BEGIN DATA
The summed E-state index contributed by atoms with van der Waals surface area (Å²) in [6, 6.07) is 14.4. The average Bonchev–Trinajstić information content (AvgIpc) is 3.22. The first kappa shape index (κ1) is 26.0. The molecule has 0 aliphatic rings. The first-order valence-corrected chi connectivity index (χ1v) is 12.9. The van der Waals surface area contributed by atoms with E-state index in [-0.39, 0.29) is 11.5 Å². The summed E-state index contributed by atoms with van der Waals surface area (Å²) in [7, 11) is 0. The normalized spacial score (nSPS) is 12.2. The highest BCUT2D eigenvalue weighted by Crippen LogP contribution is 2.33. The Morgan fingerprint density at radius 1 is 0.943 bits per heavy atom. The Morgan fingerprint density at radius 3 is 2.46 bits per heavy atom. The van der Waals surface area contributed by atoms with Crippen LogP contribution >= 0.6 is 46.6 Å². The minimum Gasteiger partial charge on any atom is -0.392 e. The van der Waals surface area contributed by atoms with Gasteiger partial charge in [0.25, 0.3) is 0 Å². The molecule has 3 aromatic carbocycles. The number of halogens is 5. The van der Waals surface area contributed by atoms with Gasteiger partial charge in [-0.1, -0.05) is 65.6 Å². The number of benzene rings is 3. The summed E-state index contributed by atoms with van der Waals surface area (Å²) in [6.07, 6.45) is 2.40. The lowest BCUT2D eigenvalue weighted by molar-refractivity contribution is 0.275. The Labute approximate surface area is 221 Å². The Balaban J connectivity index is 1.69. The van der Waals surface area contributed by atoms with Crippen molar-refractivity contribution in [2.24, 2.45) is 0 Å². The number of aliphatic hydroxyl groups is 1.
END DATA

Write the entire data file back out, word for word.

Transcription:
The summed E-state index contributed by atoms with van der Waals surface area (Å²) in [6, 6.07) is 14.4. The average Bonchev–Trinajstić information content (AvgIpc) is 3.22. The first kappa shape index (κ1) is 26.0. The molecule has 0 aliphatic rings. The first-order valence-corrected chi connectivity index (χ1v) is 12.9. The van der Waals surface area contributed by atoms with E-state index in [-0.39, 0.29) is 11.5 Å². The summed E-state index contributed by atoms with van der Waals surface area (Å²) in [7, 11) is 0. The normalized spacial score (nSPS) is 12.2. The highest BCUT2D eigenvalue weighted by Crippen LogP contribution is 2.33. The Morgan fingerprint density at radius 1 is 0.943 bits per heavy atom. The Morgan fingerprint density at radius 3 is 2.46 bits per heavy atom. The van der Waals surface area contributed by atoms with Crippen LogP contribution >= 0.6 is 46.6 Å². The minimum Gasteiger partial charge on any atom is -0.392 e. The van der Waals surface area contributed by atoms with Gasteiger partial charge in [0.25, 0.3) is 0 Å². The molecule has 3 aromatic carbocycles. The number of halogens is 5. The van der Waals surface area contributed by atoms with Gasteiger partial charge in [-0.1, -0.05) is 65.6 Å². The number of benzene rings is 3. The summed E-state index contributed by atoms with van der Waals surface area (Å²) in [6.07, 6.45) is 2.40. The lowest BCUT2D eigenvalue weighted by molar-refractivity contribution is 0.275. The Labute approximate surface area is 221 Å². The Balaban J connectivity index is 1.69. The van der Waals surface area contributed by atoms with Crippen molar-refractivity contribution in [2.24, 2.45) is 0 Å². The number of aliphatic hydroxyl groups is 1.